Then, I laid a course of thin blocks to continue the outside structure of the oven. Here, I am playing with the 8x8 blocks and their fit, which will form the corners of the oven. The left side ready to be set in place. 












The side of the oven is shown here, with the cured concrete covering the firebrick as well as the outside wall shown. The gap will be filled with vermiculite mixture to provide heat retention. 

The wire is the thermocouple wire that I buried in the cement, about 1" from the surface, in addition to the deeper thermocouple in the firebrick. These thermocouples will give me good readings of the heat immediately inside the oven, as well as retained heat in the structure of the oven. 











Figuring out how the corners will look..





































Putting together corners. It's ugly now, but it will be beautiful when I cover the whole thing in white stucco. 


















Almost the end of the day.. I will start setting small fires inside of the oven on a daily basis to begin drying the structure. There is so much moisture in it now that if I fire it up fully the entire thing will crack. 
















Finally, finally, all of blockwork is all done, and I hope I don't have to pick up another block again for along time. Time to lay some chimney bricks!!! Starting to add onto the arch.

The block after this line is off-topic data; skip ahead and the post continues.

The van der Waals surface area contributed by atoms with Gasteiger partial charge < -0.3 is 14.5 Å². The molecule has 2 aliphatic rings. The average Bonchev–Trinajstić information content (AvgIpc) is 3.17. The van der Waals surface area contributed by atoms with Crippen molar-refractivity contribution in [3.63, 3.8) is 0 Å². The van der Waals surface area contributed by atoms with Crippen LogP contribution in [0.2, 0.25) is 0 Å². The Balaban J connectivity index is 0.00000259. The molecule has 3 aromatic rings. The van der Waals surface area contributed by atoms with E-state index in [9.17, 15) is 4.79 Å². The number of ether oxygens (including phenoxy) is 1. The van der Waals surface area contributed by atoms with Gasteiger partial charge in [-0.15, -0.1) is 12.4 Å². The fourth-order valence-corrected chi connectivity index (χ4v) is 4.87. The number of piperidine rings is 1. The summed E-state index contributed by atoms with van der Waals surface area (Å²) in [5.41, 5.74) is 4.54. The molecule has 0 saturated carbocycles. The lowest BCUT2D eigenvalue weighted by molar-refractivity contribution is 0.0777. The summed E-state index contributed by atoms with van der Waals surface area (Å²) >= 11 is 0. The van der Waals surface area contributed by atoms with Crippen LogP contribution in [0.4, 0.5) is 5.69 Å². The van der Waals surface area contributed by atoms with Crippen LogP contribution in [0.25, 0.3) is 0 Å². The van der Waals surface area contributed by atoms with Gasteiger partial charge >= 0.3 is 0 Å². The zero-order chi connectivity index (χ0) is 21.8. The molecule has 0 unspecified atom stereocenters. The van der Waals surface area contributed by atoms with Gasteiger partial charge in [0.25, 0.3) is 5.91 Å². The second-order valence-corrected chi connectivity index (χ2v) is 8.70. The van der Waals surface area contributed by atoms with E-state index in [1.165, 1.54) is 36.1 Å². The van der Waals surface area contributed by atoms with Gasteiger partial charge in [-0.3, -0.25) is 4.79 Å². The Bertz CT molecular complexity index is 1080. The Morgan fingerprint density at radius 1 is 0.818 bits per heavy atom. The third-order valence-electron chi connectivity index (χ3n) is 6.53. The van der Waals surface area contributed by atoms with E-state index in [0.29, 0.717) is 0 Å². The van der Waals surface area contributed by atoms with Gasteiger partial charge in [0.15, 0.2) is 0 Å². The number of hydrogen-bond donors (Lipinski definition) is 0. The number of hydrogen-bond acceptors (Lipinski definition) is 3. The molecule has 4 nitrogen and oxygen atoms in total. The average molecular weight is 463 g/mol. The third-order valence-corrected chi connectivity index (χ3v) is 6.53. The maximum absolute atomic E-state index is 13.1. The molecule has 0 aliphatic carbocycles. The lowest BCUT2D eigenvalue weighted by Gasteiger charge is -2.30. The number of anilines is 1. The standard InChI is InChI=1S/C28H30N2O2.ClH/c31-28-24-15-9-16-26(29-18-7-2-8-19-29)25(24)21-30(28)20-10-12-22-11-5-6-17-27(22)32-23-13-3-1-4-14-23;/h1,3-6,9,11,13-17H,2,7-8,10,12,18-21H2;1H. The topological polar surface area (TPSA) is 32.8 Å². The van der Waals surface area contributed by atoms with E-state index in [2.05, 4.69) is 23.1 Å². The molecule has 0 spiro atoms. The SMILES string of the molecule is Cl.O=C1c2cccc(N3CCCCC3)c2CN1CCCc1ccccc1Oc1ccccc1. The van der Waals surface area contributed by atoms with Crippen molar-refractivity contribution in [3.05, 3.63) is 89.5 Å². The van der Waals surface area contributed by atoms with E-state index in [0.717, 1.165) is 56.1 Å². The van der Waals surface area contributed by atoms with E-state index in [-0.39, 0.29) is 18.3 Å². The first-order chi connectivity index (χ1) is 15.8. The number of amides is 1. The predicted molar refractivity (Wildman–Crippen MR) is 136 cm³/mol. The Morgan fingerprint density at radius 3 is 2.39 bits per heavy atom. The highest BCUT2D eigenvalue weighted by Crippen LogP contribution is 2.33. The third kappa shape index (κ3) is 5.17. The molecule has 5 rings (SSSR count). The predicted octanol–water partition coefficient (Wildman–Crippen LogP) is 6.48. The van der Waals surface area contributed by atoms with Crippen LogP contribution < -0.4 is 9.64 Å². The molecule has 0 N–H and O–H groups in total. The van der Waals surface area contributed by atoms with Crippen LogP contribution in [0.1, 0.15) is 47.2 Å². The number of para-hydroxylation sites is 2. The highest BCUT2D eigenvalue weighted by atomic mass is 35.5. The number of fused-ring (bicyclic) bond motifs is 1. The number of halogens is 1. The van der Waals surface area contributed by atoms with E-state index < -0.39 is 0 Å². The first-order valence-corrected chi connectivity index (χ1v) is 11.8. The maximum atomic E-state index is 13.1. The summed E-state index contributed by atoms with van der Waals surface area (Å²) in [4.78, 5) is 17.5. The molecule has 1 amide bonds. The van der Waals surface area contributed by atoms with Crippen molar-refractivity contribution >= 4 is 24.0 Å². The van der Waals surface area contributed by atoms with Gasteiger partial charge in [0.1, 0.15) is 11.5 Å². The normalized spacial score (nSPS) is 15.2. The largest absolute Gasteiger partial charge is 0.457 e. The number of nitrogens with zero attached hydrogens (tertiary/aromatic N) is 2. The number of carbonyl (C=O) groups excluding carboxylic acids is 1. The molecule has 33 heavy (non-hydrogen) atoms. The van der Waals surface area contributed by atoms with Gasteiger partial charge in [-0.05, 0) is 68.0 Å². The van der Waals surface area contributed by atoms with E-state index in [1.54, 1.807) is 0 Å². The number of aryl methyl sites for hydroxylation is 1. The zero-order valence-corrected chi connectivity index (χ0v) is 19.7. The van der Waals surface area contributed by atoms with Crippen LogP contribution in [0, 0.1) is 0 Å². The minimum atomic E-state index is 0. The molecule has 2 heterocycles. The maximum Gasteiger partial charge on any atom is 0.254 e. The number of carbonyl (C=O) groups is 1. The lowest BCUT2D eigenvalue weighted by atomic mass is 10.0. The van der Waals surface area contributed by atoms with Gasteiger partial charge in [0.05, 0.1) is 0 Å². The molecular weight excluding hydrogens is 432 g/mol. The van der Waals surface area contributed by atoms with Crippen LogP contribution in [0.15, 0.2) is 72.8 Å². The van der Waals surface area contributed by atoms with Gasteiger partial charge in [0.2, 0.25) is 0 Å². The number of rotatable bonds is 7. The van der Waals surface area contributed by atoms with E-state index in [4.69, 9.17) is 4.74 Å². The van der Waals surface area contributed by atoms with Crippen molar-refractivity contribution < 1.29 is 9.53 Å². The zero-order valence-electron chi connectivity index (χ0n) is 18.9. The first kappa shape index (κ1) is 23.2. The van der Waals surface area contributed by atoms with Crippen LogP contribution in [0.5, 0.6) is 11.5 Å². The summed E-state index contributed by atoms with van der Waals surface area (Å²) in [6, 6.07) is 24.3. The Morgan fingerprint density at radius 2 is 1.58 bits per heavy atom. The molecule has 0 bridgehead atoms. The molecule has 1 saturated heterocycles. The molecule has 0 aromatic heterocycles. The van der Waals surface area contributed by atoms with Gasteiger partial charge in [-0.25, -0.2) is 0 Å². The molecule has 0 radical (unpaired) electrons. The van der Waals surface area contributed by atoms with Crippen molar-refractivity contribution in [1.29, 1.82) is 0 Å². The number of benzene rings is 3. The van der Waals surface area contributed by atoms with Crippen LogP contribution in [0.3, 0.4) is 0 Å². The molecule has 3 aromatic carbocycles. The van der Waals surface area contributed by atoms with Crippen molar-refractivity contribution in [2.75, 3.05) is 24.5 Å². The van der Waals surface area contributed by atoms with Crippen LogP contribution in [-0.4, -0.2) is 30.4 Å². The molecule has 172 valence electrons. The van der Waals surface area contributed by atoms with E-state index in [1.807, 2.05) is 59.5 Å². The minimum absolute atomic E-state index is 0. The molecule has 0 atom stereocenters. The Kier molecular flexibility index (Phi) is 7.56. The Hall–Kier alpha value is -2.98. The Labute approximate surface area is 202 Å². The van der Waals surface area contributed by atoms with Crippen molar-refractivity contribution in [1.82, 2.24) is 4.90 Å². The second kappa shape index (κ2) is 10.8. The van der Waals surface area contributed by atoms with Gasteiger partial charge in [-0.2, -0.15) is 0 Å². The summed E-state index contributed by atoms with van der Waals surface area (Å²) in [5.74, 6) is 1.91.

PERFECT!!!


















The facade is complete, along with some decorative bricks. Time to start on the chimney!! 
















This is the view of looking down into the beginning of the chimney. The metal angle brackets will support the clay chimney flue. 


















July 19th, and the chimney flue is in, just resting on the metal angle brackets. 


















This is what the top looks like. I filled it in with bricks. 


















Looking up into the chimney.


















My nephew Mark is helping me with the vermiculite mixture as we mix and dump a huge amount of this stuff on top to insulate the oven. 
The mixture is 6:1 vermiculite/portland cement. 
















The thermocouple wires are sticking out. I am really glad I gave myself a way to measure oven temperature. 
















Yours truly, working on the vermiculite insulation layer. It is almost done, and I am just smoothing it at this point. 


















I decided to do a chimney arch, to protect the chimney from rain/snow, and also I thought that it looked really good. 
















A bit of cleanup...

























Hey, stop looking at my butt. 



































Ta-daaa! July 20, 2008, and I am done building. Much work still remains, ofcourse, but I am absolutely elated to have come this far on nothing but library books, some tools, and lots and lots of sweat.